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p5_conformations - Chapter P5 Conformations of Molecules...

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1 Chapter P5: Conformations of Molecules Introduction Up to this point in the text, we have talked about molecular structure solely in terms of bond lengths and angles, for example, the experimental structure of water in terms of two OH bonds of 0.96 Ǻ and a HOH bond angle of 104.5 o . For most molecules with four or more atoms, an additional set of variables needs to be considered. These are torsional or dihedral angles. For example, description of the geometry of hydrogen peroxide, HOOH, requires specification not only of an OO bond length, two OH bond lengths and two HOO bond angles, but also the HOOH torsional angle. O O H H The torsional or dihedral angle ABCD is defined as the angle the normal to plane made by ABC and the normal to the plane made by BCD. Variation of the HOOH dihedral angle in hydrogen peroxide over the range of 0 to 360 o reveals two equivalent energy minima around 120 o and 240 o . While hydrogen peroxide exhibits only a single unique conformational isomer or conformer , for most molecules variation in dihedral angle over the full 360 o range gives rise to more than one distinct conformer. For example, variation of the CCCC dihedral angle in n -butane from 0 to 360 o gives rise to three conformers and two distinct conformers, an anti structure (dihedral angle of 180 o ) and a pair of equivalent gauche structures (dihedral angles around 60 o and 300 o ).
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2 C H H C H H 3 C CH 3 H C H CH 3 C H H 3 C H H C CH 3 H C H H 3 C H H The average value of a property A for a molecule with more than one unique conformer follows from the Boltzmann equation . Summation is carried out over all conformers, a i is the value of the property for conformer i, n i is the number of times that it appears and W i is its Boltzmann weight. A = i a i n i W i The Boltzmann weight depends on the energy of the conformer relative to the energy of the lowest-energy conformer, Δ E i , and on the temperature, T , in K. k is the Boltzmann constant. W i = exp(- Δ E i / k T)/ j n j [exp(- Δ E j / k T) ] Distribution of Conformers for n -Butane: Obtain equilibrium geometries for both anti and gauche conformers of n -butane using the HF/6-31G* model. At what temperature does the minor conformer make up less than 1% of an equilibrium mixture? At what temperature does it make up more than 40%? Don’t forget that 360 o rotation about the central CC bond leads to two equivalent gauche conformers. Where the energy difference between conformers is small, as is the case for n -butane, the average value of a property may differ significantly from that of the lowest-energy conformer. This explains why the measured dipole moment for n -butane is finite even though the dipole moment of the lowest- energy ( anti ) conformer is zero because of symmetry.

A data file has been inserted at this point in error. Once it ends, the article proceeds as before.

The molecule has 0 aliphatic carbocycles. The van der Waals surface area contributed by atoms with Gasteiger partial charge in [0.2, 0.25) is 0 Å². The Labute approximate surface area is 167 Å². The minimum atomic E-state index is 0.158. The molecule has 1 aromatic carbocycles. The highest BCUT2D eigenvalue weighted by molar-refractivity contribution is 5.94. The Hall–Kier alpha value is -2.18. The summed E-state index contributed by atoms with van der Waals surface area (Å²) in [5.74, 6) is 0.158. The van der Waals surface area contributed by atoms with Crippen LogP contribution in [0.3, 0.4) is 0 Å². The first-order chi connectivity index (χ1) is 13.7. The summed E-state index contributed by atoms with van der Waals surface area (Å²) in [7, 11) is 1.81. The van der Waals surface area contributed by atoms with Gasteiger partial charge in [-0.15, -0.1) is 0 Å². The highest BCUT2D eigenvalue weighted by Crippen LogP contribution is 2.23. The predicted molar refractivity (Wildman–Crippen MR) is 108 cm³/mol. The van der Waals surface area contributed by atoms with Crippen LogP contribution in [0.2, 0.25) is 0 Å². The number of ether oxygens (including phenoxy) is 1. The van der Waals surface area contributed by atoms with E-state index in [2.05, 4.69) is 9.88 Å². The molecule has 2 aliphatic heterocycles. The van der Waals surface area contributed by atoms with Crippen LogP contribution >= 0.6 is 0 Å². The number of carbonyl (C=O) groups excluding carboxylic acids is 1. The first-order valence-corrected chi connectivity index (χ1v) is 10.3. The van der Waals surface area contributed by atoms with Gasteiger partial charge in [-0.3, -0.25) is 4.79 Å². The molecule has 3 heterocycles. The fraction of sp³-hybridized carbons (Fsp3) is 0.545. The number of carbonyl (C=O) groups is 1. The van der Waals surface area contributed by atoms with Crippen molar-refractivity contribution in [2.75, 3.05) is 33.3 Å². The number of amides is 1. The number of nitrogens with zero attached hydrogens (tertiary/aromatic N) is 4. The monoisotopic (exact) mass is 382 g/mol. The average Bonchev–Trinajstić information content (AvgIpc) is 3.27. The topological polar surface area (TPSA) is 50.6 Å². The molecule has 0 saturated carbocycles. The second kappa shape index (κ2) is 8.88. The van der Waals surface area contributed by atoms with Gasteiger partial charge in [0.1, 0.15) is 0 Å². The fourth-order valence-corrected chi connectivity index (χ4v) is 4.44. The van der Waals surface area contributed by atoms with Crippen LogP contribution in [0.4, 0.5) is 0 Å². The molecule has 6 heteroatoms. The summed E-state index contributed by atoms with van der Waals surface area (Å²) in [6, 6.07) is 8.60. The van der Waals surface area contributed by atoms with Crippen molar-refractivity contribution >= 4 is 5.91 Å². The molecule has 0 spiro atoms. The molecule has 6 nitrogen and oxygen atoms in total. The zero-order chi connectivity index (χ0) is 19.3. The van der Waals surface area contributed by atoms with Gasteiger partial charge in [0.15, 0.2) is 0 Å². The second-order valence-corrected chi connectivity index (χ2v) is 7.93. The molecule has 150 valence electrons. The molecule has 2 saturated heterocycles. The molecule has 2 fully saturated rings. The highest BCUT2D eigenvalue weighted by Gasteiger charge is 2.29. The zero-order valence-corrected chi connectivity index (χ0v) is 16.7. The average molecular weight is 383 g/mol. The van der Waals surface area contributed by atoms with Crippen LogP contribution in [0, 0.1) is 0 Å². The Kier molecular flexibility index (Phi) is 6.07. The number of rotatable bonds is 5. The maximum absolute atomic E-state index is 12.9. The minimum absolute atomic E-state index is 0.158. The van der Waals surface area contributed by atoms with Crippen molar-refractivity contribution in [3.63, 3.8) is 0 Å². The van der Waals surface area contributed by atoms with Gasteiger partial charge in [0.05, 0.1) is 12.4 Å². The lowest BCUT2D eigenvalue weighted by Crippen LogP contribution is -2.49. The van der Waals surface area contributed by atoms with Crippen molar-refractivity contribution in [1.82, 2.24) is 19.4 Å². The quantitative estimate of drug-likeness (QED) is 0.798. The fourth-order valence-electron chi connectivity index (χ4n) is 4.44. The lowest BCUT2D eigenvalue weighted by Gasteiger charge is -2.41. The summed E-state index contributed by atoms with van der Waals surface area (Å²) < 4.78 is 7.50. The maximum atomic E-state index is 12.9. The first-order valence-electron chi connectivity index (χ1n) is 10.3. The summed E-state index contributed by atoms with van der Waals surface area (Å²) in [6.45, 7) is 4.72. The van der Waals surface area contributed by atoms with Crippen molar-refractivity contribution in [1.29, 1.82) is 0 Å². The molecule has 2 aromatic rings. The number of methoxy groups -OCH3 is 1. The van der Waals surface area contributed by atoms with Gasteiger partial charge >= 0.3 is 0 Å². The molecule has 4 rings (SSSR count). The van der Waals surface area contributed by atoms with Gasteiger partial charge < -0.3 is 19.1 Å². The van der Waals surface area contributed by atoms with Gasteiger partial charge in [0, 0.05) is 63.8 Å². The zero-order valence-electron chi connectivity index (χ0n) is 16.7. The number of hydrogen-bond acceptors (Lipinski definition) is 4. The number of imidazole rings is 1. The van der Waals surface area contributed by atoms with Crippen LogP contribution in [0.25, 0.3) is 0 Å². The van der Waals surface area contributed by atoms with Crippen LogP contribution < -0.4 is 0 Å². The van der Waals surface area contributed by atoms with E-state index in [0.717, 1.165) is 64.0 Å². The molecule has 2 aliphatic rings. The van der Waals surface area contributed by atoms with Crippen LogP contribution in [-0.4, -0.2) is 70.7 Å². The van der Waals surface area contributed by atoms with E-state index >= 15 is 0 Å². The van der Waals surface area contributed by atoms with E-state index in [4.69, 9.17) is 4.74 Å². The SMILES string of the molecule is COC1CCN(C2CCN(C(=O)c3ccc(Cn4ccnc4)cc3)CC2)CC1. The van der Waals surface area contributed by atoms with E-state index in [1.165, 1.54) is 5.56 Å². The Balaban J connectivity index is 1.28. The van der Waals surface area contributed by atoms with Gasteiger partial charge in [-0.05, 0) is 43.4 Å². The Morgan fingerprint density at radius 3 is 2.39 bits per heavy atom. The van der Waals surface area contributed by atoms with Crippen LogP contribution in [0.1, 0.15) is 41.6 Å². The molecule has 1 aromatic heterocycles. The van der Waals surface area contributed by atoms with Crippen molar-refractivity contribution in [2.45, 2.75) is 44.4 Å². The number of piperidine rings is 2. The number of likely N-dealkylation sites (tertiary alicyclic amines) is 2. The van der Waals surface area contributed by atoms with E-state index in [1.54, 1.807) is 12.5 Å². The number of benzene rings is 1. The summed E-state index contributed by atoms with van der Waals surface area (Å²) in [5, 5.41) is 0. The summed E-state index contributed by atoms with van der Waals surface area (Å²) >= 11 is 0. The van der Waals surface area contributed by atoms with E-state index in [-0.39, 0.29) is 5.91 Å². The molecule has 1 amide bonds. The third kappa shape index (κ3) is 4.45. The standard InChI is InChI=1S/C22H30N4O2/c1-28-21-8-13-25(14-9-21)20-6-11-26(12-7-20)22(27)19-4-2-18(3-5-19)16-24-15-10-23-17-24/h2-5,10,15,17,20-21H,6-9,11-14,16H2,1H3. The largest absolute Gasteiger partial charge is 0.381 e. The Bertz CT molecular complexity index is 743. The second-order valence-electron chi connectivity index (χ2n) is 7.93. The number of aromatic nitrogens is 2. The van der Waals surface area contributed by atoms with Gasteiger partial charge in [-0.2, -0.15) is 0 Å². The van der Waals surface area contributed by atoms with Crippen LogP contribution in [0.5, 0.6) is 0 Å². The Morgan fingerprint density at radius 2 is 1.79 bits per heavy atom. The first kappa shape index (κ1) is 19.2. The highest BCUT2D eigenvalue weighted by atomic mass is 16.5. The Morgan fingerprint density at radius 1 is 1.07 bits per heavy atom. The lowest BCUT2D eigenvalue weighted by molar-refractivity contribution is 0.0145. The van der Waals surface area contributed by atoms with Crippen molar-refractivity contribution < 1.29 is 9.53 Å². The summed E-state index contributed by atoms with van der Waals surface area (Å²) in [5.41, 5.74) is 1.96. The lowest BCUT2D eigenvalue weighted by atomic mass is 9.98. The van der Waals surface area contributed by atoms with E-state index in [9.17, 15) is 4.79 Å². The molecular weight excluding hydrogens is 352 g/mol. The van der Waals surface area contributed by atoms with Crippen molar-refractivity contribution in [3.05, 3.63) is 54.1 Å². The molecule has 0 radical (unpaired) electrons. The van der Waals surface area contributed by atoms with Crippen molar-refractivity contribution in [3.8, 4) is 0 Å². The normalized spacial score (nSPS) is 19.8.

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3 Dipole moment of n -Butane: Using the results from the previous problem, calculate the value of the dipole moment for a sample of n -butane at room temperature. To what value does the dipole moment go as the temperature is raised? Elaborate.
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